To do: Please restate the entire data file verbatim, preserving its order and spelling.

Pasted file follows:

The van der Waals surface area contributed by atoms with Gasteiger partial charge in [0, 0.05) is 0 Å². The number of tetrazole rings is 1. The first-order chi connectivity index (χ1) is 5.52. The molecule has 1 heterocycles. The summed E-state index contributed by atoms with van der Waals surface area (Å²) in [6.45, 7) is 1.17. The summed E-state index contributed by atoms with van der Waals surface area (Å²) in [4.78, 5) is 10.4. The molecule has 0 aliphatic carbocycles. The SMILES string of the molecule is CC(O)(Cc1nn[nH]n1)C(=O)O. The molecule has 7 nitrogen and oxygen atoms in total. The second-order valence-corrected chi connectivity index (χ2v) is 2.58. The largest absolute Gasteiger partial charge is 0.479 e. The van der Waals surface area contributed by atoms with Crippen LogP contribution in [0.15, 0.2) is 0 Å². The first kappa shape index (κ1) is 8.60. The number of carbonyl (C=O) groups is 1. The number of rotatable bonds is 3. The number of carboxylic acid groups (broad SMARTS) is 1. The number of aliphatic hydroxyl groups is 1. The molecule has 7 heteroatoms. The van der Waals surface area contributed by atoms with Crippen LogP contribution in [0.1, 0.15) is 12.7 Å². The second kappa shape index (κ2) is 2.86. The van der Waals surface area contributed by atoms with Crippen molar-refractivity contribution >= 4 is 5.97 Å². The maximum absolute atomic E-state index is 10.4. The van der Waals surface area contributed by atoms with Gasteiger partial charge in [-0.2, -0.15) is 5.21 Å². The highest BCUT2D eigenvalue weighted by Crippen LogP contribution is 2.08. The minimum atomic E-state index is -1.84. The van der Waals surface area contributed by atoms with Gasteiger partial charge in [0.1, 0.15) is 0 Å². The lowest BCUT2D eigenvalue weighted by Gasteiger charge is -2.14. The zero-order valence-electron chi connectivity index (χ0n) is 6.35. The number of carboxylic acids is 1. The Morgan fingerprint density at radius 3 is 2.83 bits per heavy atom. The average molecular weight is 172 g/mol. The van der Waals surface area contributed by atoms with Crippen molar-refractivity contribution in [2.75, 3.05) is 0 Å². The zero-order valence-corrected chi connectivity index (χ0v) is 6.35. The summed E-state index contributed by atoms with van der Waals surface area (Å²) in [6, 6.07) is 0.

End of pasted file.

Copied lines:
The van der Waals surface area contributed by atoms with Gasteiger partial charge in [0, 0.05) is 0 Å². The number of tetrazole rings is 1. The first-order chi connectivity index (χ1) is 5.52. The molecule has 1 heterocycles. The summed E-state index contributed by atoms with van der Waals surface area (Å²) in [6.45, 7) is 1.17. The summed E-state index contributed by atoms with van der Waals surface area (Å²) in [4.78, 5) is 10.4. The molecule has 0 aliphatic carbocycles. The SMILES string of the molecule is CC(O)(Cc1nn[nH]n1)C(=O)O. The molecule has 7 nitrogen and oxygen atoms in total. The second-order valence-corrected chi connectivity index (χ2v) is 2.58. The largest absolute Gasteiger partial charge is 0.479 e. The van der Waals surface area contributed by atoms with Crippen LogP contribution in [0.15, 0.2) is 0 Å². The first kappa shape index (κ1) is 8.60. The number of carbonyl (C=O) groups is 1. The number of rotatable bonds is 3. The number of carboxylic acid groups (broad SMARTS) is 1. The number of aliphatic hydroxyl groups is 1. The molecule has 7 heteroatoms. The van der Waals surface area contributed by atoms with Crippen LogP contribution in [0.1, 0.15) is 12.7 Å². The second kappa shape index (κ2) is 2.86. The van der Waals surface area contributed by atoms with Crippen molar-refractivity contribution >= 4 is 5.97 Å². The maximum absolute atomic E-state index is 10.4. The van der Waals surface area contributed by atoms with Gasteiger partial charge in [-0.2, -0.15) is 5.21 Å². The highest BCUT2D eigenvalue weighted by Crippen LogP contribution is 2.08. The minimum atomic E-state index is -1.84. The van der Waals surface area contributed by atoms with Gasteiger partial charge in [0.1, 0.15) is 0 Å². The lowest BCUT2D eigenvalue weighted by Gasteiger charge is -2.14. The zero-order valence-electron chi connectivity index (χ0n) is 6.35. The number of carboxylic acids is 1. The Morgan fingerprint density at radius 3 is 2.83 bits per heavy atom. The average molecular weight is 172 g/mol. The van der Waals surface area contributed by atoms with Crippen molar-refractivity contribution in [2.75, 3.05) is 0 Å². The zero-order valence-corrected chi connectivity index (χ0v) is 6.35. The summed E-state index contributed by atoms with van der Waals surface area (Å²) in [6, 6.07) is 0.